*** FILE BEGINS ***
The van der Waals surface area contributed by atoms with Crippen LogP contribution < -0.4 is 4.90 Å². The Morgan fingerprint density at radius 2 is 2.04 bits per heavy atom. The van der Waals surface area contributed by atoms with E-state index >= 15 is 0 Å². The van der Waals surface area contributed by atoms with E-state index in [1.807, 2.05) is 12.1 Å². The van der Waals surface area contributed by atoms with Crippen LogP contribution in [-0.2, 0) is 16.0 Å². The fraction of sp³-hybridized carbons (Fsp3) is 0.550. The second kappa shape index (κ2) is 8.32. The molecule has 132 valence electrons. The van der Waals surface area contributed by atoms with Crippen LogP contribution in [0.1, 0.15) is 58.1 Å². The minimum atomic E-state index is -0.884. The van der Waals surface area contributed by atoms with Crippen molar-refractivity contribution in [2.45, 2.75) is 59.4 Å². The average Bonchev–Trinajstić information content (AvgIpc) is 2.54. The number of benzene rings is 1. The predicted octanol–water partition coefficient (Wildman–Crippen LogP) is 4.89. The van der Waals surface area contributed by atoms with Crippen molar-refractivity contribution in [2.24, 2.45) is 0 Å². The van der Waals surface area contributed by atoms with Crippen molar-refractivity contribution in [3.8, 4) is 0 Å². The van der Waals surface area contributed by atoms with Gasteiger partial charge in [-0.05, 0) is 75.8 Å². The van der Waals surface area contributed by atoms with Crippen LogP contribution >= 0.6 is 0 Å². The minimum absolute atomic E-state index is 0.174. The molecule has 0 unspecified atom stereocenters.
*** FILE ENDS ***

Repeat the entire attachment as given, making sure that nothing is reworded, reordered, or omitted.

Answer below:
The van der Waals surface area contributed by atoms with Crippen LogP contribution < -0.4 is 4.90 Å². The Morgan fingerprint density at radius 2 is 2.04 bits per heavy atom. The van der Waals surface area contributed by atoms with E-state index >= 15 is 0 Å². The van der Waals surface area contributed by atoms with E-state index in [1.807, 2.05) is 12.1 Å². The van der Waals surface area contributed by atoms with Crippen LogP contribution in [-0.2, 0) is 16.0 Å². The fraction of sp³-hybridized carbons (Fsp3) is 0.550. The second kappa shape index (κ2) is 8.32. The molecule has 132 valence electrons. The van der Waals surface area contributed by atoms with Crippen LogP contribution in [0.1, 0.15) is 58.1 Å². The minimum atomic E-state index is -0.884. The van der Waals surface area contributed by atoms with Crippen molar-refractivity contribution in [2.45, 2.75) is 59.4 Å². The average Bonchev–Trinajstić information content (AvgIpc) is 2.54. The number of benzene rings is 1. The predicted octanol–water partition coefficient (Wildman–Crippen LogP) is 4.89. The van der Waals surface area contributed by atoms with Crippen molar-refractivity contribution in [2.24, 2.45) is 0 Å². The van der Waals surface area contributed by atoms with Crippen molar-refractivity contribution in [3.8, 4) is 0 Å². The van der Waals surface area contributed by atoms with Gasteiger partial charge in [-0.05, 0) is 75.8 Å². The van der Waals surface area contributed by atoms with Crippen LogP contribution >= 0.6 is 0 Å². The minimum absolute atomic E-state index is 0.174. The molecule has 0 unspecified atom stereocenters.